Gregory P. Westcott, Christopher M. Mulla, James V. Hennessey
Published: 1 January 2021
Endocrine Practice, Volume 27, pp 8-14; https://doi.org/10.4158/ep-2020-0210

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, Shanlee Davis, Leena Nahata
Published: 1 January 2021
Endocrine Practice, Volume 27, pp 56-62; https://doi.org/10.4158/ep-2020-0287

The publisher has not yet granted permission to display this abstract.
Mrinali Tripathi, April Wong, Victoria Solomon,
Published: 1 January 2021
Endocrine Practice, Volume 27, pp 71-76; https://doi.org/10.4158/ep-2020-0135

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, Tine De Backer, Patrick Calders, Bart Pauwels, Samyah Shadid, Bruno Lapauw
Published: 1 January 2021
Endocrine Practice, Volume 27, pp 44-50; https://doi.org/10.4158/ep-2020-0293

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Bekir Ucan, Muhammed Kizilgul, Alper Cagri Karci, Hakan Duger, Muhammed Erkam Sencar, Narin Nasiroglu Imga, Taner Demirci, Dilek Berker, Erman Cakal
Published: 1 January 2021
Endocrine Practice, Volume 27, pp 51-55; https://doi.org/10.4158/ep-2020-0398

The publisher has not yet granted permission to display this abstract.
, Luciano Colangelo, Chiara Sonato, Marco Occhiuto, Carla Ferrara, Andrea del Fattore, Rachele Santori, Monia Mastrantonio, Alessandro Sgreccia, Salvatore Minisola, et al.
Published: 1 January 2021
Endocrine Practice, Volume 27, pp 21-26; https://doi.org/10.4158/ep-2020-0405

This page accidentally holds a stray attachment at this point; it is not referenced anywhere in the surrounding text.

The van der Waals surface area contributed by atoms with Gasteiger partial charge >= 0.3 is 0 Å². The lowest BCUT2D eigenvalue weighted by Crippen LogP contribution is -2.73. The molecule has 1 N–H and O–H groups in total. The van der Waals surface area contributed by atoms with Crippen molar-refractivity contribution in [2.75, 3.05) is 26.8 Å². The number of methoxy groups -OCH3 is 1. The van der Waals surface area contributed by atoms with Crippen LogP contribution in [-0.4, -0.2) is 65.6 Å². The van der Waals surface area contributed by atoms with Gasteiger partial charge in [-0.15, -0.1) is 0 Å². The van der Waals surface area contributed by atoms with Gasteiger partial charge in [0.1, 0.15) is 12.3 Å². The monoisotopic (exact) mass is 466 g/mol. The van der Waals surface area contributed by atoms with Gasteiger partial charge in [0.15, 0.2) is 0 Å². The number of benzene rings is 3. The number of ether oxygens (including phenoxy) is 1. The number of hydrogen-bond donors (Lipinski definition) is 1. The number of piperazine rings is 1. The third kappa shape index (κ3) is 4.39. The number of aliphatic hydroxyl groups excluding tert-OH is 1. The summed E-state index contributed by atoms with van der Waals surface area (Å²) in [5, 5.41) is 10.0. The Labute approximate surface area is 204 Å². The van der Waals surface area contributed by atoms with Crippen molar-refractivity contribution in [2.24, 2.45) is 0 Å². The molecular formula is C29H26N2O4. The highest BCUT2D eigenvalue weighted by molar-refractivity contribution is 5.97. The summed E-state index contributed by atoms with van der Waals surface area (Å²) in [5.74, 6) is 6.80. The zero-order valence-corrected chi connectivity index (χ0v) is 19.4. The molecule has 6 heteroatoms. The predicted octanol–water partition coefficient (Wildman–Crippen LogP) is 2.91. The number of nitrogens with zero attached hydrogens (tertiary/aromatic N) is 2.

The publisher has not yet granted permission to display this abstract.
Panicha Chantrapanichkul, Mary O. Stevenson, Pichatorn Suppakitjanusant, Michael Goodman,
Published: 1 January 2021
Endocrine Practice, Volume 27, pp 27-33; https://doi.org/10.4158/ep-2020-0414

The publisher has not yet granted permission to display this abstract.
Wen-Bin Zheng, Yi Dai, Jing Hu, Di-Chen Zhao, Ou Wang, Yan Jiang, Wei-Bo Xia, Xiao-Ping Xing, Mei Li
Published: 1 December 2020
Endocrine Practice, Volume 26, pp 1477-1485; https://doi.org/10.4158/ep-2020-0073

The publisher has not yet granted permission to display this abstract.
Edy Kornelius, Chien-Ning Huang, Shih-Chang Lo, Yu-Hsun Wang, Yi-Sun Yang
Published: 1 December 2020
Endocrine Practice, Volume 26, pp 1486-1496; https://doi.org/10.4158/ep-2020-0143

The publisher has not yet granted permission to display this abstract.
John N. Shumar, Mohamed K.M. Shakir,
Published: 1 December 2020
Endocrine Practice, Volume 26; https://doi.org/10.4158/ep-2020-0385

, Lynda Shey, R. Philip Eaton
Published: 1 December 2020
Endocrine Practice, Volume 26, pp 1514-1523; https://doi.org/10.4158/ep-2020-0347

The publisher has not yet granted permission to display this abstract.